German authorities increase fraud monitoring of COVID-19 test centers
Ryan Thompson in Frankfurt
Germany's top health officials have agreed to increase monitoring of private COVID-19 testing centers after a rise in allegations of fraud.
An investigation over the weekend by a group of national broadcasters found that a free citizen testing program was "out of control," because of costs that seem hard to explain, and multiple cases of fraud.
One testing center in North Rhine Westphalia had billed public health officials for 977 tests, even though journalists had only counted 80 people getting tested on that day.
Very few of Germany's 16 states could answer how many tests were being done each day, and how much it would cost taxpayers.
"There is a suspicion, a well-founded suspicion as far as I can see, of fraud with criminal intent behind it," said Health Minister Jens Spahn Tuesday.
"The prosecutor is on the case and there must be consequences under criminal law."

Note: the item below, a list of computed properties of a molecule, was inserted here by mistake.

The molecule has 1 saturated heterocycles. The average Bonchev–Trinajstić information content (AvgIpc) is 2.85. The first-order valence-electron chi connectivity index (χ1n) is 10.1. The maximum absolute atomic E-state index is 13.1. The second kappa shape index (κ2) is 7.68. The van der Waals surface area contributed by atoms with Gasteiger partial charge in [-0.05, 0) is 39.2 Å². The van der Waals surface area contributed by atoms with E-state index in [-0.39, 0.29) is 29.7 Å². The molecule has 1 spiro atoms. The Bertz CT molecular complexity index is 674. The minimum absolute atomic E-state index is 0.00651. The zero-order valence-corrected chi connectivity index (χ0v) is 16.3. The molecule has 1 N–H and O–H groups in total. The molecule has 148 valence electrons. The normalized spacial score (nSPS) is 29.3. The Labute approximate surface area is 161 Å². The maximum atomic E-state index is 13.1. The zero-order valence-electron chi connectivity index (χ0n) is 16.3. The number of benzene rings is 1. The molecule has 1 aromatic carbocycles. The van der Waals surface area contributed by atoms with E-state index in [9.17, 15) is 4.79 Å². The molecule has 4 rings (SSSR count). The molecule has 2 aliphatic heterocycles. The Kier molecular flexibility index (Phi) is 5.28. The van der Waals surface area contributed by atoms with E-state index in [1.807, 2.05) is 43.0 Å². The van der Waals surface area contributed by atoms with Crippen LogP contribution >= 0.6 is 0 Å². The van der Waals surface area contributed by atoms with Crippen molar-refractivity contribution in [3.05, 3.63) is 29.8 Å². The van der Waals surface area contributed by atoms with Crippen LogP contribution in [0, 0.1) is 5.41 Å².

Germany's reopening strategy has used testing as a main tool to allow people to safely return to their favorite activities. Shopping, dining, and other high-contact places require visitors to show a completed vaccination certificate or negative COVID-19 test that is less than 24 hours old.
Many residents have taken advantage of a free antigen testing program that was launched in March. All citizens are offered at least one free test per week to confirm they are not infected with the virus, paid for by the government.
Experts say healthcare privacy laws potentially aided testing centers who wanted to get away with fake billing - because testing centers are not allowed to disclose information about who has used their services.
Additionally, regulations designed to get the program up and ready quickly did not require testing centers for proof that they have bought as many tests as they say they are using.
Spahn says authorities may soon reduce the amount that the government reimburses for each citizen's test from 18 euros to less than 10 euros.
Despite the government's plan to crackdown on fraud, officials do not agree on who should carry out the audits.
"We as municipalities cannot provide comprehensive checks, especially since the health authorities are not involved in billing issues," said Helmut Dedy, the chief executive of the German Association of Cities to Saarbrücker Zeitung newspaper.
Some have called for tax authorities to be put in charge of carefully monitoring private testing centers' income returns for potential violations.
Opposition politicians have criticized Spahn and Chancellor Angela Merkel's CDU party for allowing this to have taken place.